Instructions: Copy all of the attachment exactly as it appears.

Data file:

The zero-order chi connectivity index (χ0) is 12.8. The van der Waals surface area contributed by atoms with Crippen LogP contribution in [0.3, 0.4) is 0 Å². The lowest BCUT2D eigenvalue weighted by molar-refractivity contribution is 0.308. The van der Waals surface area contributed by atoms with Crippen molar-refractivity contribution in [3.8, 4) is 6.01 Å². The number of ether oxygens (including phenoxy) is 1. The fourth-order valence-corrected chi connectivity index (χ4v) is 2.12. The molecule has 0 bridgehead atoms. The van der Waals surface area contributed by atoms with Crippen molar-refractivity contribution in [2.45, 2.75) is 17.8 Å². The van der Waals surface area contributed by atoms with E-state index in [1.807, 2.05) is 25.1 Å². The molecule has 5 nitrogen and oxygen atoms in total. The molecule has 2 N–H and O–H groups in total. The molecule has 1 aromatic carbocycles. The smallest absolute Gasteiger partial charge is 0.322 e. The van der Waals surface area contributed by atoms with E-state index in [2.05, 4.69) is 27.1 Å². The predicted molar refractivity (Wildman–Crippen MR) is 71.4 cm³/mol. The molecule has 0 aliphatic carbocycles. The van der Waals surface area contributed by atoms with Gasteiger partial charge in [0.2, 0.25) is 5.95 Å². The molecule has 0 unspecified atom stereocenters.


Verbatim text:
The zero-order chi connectivity index (χ0) is 12.8. The van der Waals surface area contributed by atoms with Crippen LogP contribution in [0.3, 0.4) is 0 Å². The lowest BCUT2D eigenvalue weighted by molar-refractivity contribution is 0.308. The van der Waals surface area contributed by atoms with Crippen molar-refractivity contribution in [3.8, 4) is 6.01 Å². The number of ether oxygens (including phenoxy) is 1. The fourth-order valence-corrected chi connectivity index (χ4v) is 2.12. The molecule has 0 bridgehead atoms. The van der Waals surface area contributed by atoms with Crippen molar-refractivity contribution in [2.45, 2.75) is 17.8 Å². The van der Waals surface area contributed by atoms with E-state index in [1.807, 2.05) is 25.1 Å². The molecule has 5 nitrogen and oxygen atoms in total. The molecule has 2 N–H and O–H groups in total. The molecule has 1 aromatic carbocycles. The smallest absolute Gasteiger partial charge is 0.322 e. The van der Waals surface area contributed by atoms with E-state index in [2.05, 4.69) is 27.1 Å². The predicted molar refractivity (Wildman–Crippen MR) is 71.4 cm³/mol. The molecule has 0 aliphatic carbocycles. The van der Waals surface area contributed by atoms with Gasteiger partial charge in [0.2, 0.25) is 5.95 Å². The molecule has 0 unspecified atom stereocenters.